On this trip I was testing the Avenza PDF Maps app for the iPad, with the 1:25,000 series map sheet (8426-2N) loaded. This app uses the geocoded PDF map together with the iPad’s built-in GPS for navigation. Once the PDF map file is loaded the app does not require an internet connection. A work colleague pointed me to this app and initial investigations had proved promising, but this was the first time I’d used it in the field. I am pleased to report that it worked brilliantly, showing us our position overlaid on the topo map and that helped tremendously in finding our way through the confusing maze of logging trails in the Munderoo state forest. If you’re interested in this app, check out the Avenza web site at http://www.avenza.com and the app itself is available from the Apple app store (see https://itunes.apple.com/au/artist/avenza-systems-inc./id387212805) and on Google Play for Android devices (see https://play.google.com/store/apps/details?id=com.Avenza). This app will only be of use if you have access to a source of geocoded PDF maps. You can buy these from various places via the internet.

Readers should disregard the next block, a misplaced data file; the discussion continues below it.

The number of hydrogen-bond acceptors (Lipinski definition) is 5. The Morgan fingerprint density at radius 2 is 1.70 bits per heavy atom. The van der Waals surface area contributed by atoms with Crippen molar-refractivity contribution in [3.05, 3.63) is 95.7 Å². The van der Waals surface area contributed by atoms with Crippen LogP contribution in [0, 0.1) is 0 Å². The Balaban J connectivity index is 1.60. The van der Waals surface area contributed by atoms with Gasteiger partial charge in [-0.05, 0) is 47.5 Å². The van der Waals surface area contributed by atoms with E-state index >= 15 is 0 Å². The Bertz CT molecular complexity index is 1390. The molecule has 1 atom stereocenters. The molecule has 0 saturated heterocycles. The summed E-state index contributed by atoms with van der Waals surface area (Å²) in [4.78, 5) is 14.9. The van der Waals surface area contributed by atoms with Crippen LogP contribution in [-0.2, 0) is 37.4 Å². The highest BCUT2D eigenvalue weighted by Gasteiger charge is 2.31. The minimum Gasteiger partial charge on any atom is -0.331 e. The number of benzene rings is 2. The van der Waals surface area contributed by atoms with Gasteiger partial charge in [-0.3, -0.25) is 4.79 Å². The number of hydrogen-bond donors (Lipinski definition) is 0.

The PDF map suggested that the simplest way in would be to follow Blue Hills Road. This is the main logging trail that runs through the forest from east to west. There are plenty of other options but these are all minor trails and in the wet conditions we thought those trails were likely to be difficult if not impassable. A couple of them lead much more directly towards the Munderoo trig than the trail we chose but they traverse steep slopes, so we gave them a miss. Even so, the condition of Blue Hills Road was not that fantastic, with plenty of slushy mud to negotiate. The Hilux was plastered with it by the time we reached the Summit.